Tumors remodel their metabolism to support anabolic processes needed for replication, as well as to survive nutrient scarcity and oxidative stress imposed by their changing environment. In most healthy tissues, the shift from anabolism to catabolism results in decreased glycolysis and elevated fatty acid oxidation (FAO). This change in the nutrient selected for oxidation is regulated by the glucose-fatty acid cycle, also known as the Randle cycle. Briefly, this cycle consists of a decrease in glycolysis caused by increased mitochondrial FAO in muscle as a result of elevated extracellular fatty acid availability. Closing the cycle, increased glycolysis in response to elevated extracellular glucose availability causes a decrease in mitochondrial FAO. This competition between glycolysis and FAO and its relationship with anabolism and catabolism is conserved in some cancers. Accordingly, decreasing glycolysis to lactate, even by diverting pyruvate to mitochondria, can stop proliferation. Moreover, colorectal cancer cells can effectively shift to FAO to survive both glucose restriction and increases in oxidative stress at the expense of decreasing anabolism. However, a subset of B-cell lymphomas and other cancers require a concurrent increase in mitochondrial FAO and glycolysis to support anabolism and proliferation, thus escaping the competing nature of the Randle cycle. How mitochondria are remodeled in these FAO-dependent lymphomas to preferably oxidize fat, while concurrently sustaining high glycolysis and increasing de novo fatty acid synthesis is unclear. Here, we review studies focusing on the role of mitochondrial FAO and mitochondrial-driven lipid synthesis in cancer proliferation and survival, specifically in colorectal cancer and lymphomas. We conclude that a specific metabolic liability of these FAO-dependent cancers could be a unique remodeling of mitochondrial function that licenses elevated FAO concurrent to high glycolysis and fatty acid synthesis. In addition, blocking this mitochondrial remodeling could selectively stop growth of tumors that shifted to mitochondrial FAO to survive oxidative stress and nutrient scarcity.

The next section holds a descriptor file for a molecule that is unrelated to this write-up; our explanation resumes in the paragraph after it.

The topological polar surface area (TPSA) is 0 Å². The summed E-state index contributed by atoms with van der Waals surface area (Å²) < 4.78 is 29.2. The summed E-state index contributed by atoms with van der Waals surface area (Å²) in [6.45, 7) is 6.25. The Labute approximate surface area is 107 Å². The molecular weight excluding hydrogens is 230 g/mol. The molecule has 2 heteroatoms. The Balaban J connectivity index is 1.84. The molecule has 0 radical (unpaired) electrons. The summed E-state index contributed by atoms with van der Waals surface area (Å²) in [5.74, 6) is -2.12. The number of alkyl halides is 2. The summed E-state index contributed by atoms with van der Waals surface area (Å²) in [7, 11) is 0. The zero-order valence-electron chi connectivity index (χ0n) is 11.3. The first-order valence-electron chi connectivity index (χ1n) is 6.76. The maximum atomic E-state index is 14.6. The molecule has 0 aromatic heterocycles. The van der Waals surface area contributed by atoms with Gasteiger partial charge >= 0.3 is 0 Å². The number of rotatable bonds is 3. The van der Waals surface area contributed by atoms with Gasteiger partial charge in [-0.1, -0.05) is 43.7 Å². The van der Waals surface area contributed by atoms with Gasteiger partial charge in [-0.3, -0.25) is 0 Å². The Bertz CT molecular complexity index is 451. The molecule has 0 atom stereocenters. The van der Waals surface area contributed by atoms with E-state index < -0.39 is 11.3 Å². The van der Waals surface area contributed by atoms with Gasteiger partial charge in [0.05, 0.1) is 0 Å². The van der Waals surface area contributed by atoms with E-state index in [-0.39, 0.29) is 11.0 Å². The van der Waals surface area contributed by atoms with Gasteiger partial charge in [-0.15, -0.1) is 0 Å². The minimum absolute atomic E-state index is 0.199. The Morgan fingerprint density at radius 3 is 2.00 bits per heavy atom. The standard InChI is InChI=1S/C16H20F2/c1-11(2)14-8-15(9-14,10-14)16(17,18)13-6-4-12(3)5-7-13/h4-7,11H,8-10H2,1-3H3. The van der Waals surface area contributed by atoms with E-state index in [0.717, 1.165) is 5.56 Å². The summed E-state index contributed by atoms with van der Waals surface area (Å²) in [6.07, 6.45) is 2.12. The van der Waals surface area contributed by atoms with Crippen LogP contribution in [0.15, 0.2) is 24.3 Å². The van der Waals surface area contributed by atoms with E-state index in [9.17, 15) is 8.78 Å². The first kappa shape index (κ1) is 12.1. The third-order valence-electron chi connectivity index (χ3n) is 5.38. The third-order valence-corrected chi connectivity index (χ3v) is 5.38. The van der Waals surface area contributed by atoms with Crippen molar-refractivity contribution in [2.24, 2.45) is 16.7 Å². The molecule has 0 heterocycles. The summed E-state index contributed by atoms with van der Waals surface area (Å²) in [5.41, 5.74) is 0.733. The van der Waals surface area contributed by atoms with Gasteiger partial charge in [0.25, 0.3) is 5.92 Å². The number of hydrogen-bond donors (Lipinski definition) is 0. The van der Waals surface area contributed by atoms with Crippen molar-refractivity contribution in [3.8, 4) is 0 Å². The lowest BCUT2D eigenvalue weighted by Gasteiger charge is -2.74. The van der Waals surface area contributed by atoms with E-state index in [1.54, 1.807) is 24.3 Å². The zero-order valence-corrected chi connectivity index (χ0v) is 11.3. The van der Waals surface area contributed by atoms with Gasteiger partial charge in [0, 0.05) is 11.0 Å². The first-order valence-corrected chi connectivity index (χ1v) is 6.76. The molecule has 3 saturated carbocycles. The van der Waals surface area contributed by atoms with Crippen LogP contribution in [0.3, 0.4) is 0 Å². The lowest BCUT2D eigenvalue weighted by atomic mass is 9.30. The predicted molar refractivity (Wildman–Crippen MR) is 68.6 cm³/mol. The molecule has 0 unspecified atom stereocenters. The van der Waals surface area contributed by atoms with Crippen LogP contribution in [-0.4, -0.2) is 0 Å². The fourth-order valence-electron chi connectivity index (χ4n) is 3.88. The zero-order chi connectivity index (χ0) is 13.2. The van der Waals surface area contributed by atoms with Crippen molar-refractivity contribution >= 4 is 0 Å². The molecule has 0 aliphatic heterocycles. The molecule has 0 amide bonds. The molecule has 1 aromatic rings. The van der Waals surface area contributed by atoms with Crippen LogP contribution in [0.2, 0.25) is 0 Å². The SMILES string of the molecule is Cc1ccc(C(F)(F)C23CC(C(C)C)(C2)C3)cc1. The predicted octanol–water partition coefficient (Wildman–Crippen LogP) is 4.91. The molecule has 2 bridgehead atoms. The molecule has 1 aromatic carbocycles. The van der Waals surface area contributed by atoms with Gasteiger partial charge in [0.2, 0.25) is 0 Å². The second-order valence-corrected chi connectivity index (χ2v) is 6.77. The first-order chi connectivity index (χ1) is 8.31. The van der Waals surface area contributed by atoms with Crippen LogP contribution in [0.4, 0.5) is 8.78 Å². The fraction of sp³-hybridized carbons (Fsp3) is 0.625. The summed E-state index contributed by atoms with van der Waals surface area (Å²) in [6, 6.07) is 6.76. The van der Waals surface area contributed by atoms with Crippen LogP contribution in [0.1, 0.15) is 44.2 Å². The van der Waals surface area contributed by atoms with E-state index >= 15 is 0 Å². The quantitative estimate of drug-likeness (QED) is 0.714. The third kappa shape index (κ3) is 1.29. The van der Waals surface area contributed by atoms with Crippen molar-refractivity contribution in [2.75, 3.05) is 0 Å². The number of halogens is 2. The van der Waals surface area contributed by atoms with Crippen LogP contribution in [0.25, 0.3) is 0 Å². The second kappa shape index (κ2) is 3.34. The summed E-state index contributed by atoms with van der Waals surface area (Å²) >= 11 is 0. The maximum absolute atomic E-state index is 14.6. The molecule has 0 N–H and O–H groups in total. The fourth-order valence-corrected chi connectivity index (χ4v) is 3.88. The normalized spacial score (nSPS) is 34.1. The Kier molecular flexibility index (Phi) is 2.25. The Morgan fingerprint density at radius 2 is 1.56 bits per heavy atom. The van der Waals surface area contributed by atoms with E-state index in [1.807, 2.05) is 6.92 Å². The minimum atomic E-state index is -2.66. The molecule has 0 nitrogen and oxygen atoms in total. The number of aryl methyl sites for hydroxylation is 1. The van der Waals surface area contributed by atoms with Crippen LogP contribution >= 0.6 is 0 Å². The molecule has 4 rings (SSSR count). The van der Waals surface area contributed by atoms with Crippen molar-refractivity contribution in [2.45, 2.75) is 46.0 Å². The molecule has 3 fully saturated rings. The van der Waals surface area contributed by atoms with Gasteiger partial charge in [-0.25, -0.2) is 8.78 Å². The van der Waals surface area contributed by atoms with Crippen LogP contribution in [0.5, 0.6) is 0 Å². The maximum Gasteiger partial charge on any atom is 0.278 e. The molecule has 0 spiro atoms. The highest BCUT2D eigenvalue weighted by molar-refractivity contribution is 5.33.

This is an open access article distributed under the Creative Commons Attribution License
which permits unrestricted use, distribution, and reproduction in any medium, provided the original work is properly cited